Did France just pull a coup d’état on the air taxi race?
American electric vertical takeoff and landing (eVTOL) aircraft manufacturers Joby and Archer Aviation have long planned commercial launches by 2025. But at the Paris Air Show on Tuesday, German rival Volocopter reinforced its agreement with Groupe ADP, an international airport operator based in Paris, and the French Civil Aviation Authority and Paris Region (DGAC) to establish an air taxi network in Paris by next summer.
Volocopter and its new partners are hoping to turn the “City of Lights” into the City of eVTOL Flights in time for the 2024 Olympic Games, a timeline that would likely make Paris the first city in the world to fly routine, dedicated urban air taxi routes.
The plan is to begin with three public transit routes—linking airports, heliports, and vertiports—as well as two round-trip tourism routes. Trips will be flown by Volocopter’s VoloCity eVTOL, which has capacity for a pilot and one passenger. It will fly below 1,640 feet (500 meters) but will not be audible from the ground within the Paris soundscape.
“We are counting down the days to making electric air taxis a reality,” said Dirk Hoke, CEO of Volocopter. “Together with our French partners, we will take command in decarbonizing aviation, slowly but surely.”
All of Volocopter’s early operations in Paris will be based out of five vertiports, the construction of which will begin no later than September. Those five facilities, including a special vertiport on the Austerlitz barge on the Seine River, will produce five urban air mobility (UAM) routes to support a mix of public transportation and tourism:
- Paris Charles de Gaulle Airport (LFPG) to Paris-Le Bourget Airport (LFPB)
- Vertiport of Austerlitz barge (under construction) to Paris Heliport (JDP)
- Paris Heliport to Airfield of Saint-Cyr-l’École (LFPZ)
- Paris Heliport round-trip flights
- Paris-Le Bourget round-trip flights
In addition to the Austerlitz barge vertiport, which is being supported by Paris Region authorities, Volocopter will construct air taxi infrastructure at the two major Paris airports, the Paris Heliport, and the airfield in Saint-Cyr-l’École. Each vertiport will feature passenger terminals with one to three takeoff and landing spots. Over the next decade, the company said it will look to add vertiport coverage for the entire Paris Region.
But Volocopter will still need to certify VoloCity with the European Union Aviation and Safety Agency (EASA)—a process it says will be complete by early 2024—before launching commercial operations. For the past 18 months, Volocopter has completed dozens of flights at its testing ground in Pontoise, France, in front of thousands of spectators.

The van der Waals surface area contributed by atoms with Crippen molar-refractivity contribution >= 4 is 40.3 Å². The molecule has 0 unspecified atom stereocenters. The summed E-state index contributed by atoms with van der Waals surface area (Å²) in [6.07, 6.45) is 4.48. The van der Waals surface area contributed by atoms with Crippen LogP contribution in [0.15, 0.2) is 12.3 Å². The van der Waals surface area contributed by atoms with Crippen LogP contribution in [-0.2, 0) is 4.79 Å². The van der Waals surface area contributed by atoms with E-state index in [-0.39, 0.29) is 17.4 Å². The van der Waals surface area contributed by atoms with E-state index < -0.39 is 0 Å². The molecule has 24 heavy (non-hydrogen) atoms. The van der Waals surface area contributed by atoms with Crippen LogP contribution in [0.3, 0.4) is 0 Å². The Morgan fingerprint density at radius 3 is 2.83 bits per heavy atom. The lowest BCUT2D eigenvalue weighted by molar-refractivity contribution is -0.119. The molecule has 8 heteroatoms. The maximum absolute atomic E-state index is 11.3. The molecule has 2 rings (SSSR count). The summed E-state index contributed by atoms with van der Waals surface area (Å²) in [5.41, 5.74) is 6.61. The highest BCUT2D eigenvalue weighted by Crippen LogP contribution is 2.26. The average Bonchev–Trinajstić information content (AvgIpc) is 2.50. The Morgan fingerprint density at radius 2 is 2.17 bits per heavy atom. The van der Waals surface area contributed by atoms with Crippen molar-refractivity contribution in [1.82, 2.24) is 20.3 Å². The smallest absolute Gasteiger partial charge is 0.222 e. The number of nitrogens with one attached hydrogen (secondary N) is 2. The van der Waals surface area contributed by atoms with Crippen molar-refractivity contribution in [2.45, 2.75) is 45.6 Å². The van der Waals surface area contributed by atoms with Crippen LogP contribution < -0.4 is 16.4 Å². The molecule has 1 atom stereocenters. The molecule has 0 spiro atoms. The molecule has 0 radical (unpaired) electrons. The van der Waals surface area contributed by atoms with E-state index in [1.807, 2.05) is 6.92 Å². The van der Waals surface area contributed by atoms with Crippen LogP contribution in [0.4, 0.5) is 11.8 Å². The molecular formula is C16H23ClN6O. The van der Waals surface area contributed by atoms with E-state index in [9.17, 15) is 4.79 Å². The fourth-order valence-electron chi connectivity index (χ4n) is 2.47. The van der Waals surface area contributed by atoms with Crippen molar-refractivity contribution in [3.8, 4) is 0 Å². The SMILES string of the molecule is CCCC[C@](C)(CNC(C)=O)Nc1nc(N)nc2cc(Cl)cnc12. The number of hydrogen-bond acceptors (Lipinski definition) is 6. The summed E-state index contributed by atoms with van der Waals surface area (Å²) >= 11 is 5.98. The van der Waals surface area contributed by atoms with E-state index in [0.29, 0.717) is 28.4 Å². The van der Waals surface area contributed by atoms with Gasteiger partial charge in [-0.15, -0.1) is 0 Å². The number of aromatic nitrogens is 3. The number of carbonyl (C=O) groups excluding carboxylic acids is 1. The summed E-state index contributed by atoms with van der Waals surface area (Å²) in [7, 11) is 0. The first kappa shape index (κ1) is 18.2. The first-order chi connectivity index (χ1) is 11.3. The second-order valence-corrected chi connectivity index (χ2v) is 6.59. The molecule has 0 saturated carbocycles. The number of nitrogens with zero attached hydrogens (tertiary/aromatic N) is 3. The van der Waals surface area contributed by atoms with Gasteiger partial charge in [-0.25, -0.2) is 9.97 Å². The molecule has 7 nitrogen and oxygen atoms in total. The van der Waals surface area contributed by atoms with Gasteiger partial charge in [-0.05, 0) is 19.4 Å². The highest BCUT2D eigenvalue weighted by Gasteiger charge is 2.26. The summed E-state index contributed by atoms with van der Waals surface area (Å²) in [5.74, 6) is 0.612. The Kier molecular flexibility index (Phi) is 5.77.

Aiding the company further is the recent completion of its Bruchsal, Germany, production facility, which it says has received regulatory approval to build 50 VoloCity aircraft per year.
“All the indicators are green for a successful summer 2024,” said Edward Arkwright, deputy CEO of Groupe ADP. “The challenges ahead are huge, but they are a great source of pride for all those involved in the project, with whom we share the conviction that carbon-free air travel also brings new services.”
Following a successful demonstration at the Paris Air Show, Volocopter also announced that charitable air rescue service ADAC Luftrettung agreed to buy two custom-built VoloCity aircraft, with the intention of procuring 150 more as part of an ongoing collaboration. The aircraft will begin flying research operations in 2024, with an eye toward future zero-emissions EMS and rescue missions.
“With higher ranges and operational speeds as well as significantly more payload of the next generation of eVTOLs, we can also put the benefits for emergency care into practice—and fulfill our statutory mission to further develop the rescue service from the air with pioneering innovations,” said Frédéric Bruder, CEO of ADAC Luftrettung.
In addition to services in France and Germany, Volocopter is looking to fly air taxi routes in Singapore and Rome by 2024, as well as in the planned city of Neom, Saudi Arabia, as soon as construction allows. The firm is also developing a longer-range eVTOL, VoloRegion, which aims to connect cities and suburbs with UAM routes. That model first flew in June 2022.
Interestingly, Volocopter has not announced any plans to launch commercial services in the U.S. That’s where Archer (Chicago and New Jersey), Joby (Los Angeles and New York), and Eve Air Mobility (San Francisco) are planning their hubs. But if Volocopter remains on schedule, none of them will stake a claim to the first commercial eVTOL service.